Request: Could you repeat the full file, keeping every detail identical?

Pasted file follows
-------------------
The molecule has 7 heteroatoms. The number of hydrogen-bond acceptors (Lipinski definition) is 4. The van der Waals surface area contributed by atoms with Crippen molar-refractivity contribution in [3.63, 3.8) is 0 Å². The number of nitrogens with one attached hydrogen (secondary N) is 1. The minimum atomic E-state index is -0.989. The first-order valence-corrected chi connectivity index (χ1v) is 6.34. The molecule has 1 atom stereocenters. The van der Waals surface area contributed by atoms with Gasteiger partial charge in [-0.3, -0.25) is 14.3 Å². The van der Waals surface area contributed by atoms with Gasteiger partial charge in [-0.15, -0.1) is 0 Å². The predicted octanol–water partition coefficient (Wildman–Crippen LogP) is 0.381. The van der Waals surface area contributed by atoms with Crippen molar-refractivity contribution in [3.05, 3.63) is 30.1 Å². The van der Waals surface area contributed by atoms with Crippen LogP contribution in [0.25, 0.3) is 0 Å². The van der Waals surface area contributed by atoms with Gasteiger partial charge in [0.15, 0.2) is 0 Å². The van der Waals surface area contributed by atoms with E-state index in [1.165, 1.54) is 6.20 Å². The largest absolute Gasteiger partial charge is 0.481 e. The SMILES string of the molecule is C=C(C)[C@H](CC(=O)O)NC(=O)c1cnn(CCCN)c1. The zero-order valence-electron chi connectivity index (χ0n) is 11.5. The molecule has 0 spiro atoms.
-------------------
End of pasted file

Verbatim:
The molecule has 7 heteroatoms. The number of hydrogen-bond acceptors (Lipinski definition) is 4. The van der Waals surface area contributed by atoms with Crippen molar-refractivity contribution in [3.63, 3.8) is 0 Å². The number of nitrogens with one attached hydrogen (secondary N) is 1. The minimum atomic E-state index is -0.989. The first-order valence-corrected chi connectivity index (χ1v) is 6.34. The molecule has 1 atom stereocenters. The van der Waals surface area contributed by atoms with Gasteiger partial charge in [-0.3, -0.25) is 14.3 Å². The van der Waals surface area contributed by atoms with Gasteiger partial charge in [-0.15, -0.1) is 0 Å². The predicted octanol–water partition coefficient (Wildman–Crippen LogP) is 0.381. The van der Waals surface area contributed by atoms with Crippen molar-refractivity contribution in [3.05, 3.63) is 30.1 Å². The van der Waals surface area contributed by atoms with Crippen LogP contribution in [0.25, 0.3) is 0 Å². The van der Waals surface area contributed by atoms with Gasteiger partial charge in [0.15, 0.2) is 0 Å². The van der Waals surface area contributed by atoms with E-state index in [1.165, 1.54) is 6.20 Å². The largest absolute Gasteiger partial charge is 0.481 e. The SMILES string of the molecule is C=C(C)[C@H](CC(=O)O)NC(=O)c1cnn(CCCN)c1. The zero-order valence-electron chi connectivity index (χ0n) is 11.5. The molecule has 0 spiro atoms.